All of this feeds into the retention of players which is a serious issue for the GAA with far too many being lost to the game in their late teens and early twenties.

“One of the biggest issues we face, and one of our biggest fears is retention of players,” said Committee Chairman and former Kilkenny coach, Michael Dempsey.

“Players are going through a lot of changes in life, whether it is moving to third level from post-primary to greater demands being placed on from inter-county teams to all of the psycho-social stuff as well in terms of their own personal development.

“If we don’t have a meaningful games programme, if we don’t have a player-centred approach to coaching which is more meaningful for the player and is based on the player in terms of the end in mind and where we want that player to end up, we feel we will lose more players than we are at the moment.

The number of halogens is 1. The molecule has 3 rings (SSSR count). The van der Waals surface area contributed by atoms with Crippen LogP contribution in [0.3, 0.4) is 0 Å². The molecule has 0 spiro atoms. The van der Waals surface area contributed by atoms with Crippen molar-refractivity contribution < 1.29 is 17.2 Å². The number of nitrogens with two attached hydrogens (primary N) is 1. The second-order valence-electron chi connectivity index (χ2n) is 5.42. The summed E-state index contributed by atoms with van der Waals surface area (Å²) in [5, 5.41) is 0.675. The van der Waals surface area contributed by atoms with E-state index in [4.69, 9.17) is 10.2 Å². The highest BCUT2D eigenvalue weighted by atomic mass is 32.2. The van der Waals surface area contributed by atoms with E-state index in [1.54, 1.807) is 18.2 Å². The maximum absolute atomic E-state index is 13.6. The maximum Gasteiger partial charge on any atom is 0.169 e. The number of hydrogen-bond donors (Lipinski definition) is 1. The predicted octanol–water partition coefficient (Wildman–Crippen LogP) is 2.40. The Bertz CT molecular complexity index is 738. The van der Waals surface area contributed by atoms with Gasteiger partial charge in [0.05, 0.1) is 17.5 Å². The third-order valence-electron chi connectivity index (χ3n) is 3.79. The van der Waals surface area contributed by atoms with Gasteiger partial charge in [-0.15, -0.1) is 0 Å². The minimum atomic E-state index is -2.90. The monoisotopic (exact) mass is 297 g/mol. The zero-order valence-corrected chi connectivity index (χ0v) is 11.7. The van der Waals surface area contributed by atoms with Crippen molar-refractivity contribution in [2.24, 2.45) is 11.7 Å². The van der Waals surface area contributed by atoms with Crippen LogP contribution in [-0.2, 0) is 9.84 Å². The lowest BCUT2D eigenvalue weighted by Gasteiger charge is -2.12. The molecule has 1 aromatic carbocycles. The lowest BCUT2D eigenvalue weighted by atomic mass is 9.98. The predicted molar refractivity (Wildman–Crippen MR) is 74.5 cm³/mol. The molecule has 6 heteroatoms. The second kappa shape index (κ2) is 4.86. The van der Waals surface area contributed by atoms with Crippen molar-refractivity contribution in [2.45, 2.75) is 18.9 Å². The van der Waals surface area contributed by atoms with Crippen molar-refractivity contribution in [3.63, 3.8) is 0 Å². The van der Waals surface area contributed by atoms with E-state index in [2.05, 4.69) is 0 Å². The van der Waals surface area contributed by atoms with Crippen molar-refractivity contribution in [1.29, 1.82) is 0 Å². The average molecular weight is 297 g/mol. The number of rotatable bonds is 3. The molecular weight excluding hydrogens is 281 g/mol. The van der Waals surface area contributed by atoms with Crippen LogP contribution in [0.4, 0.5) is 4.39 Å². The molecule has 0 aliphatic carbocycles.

“We feel that if our recommendations are implemented we will retain more players because of the meaningful games programme, the changing to our coaching and being more player-centred.”

The committee have put together a Gaelic Games Development Framework with the player and the club at its centre.

It has recommended that, as part of a county plan, games calendars will be produced that will allow for a co-ordinated approach to development and greater synergy between clubs, schools, and academy squads.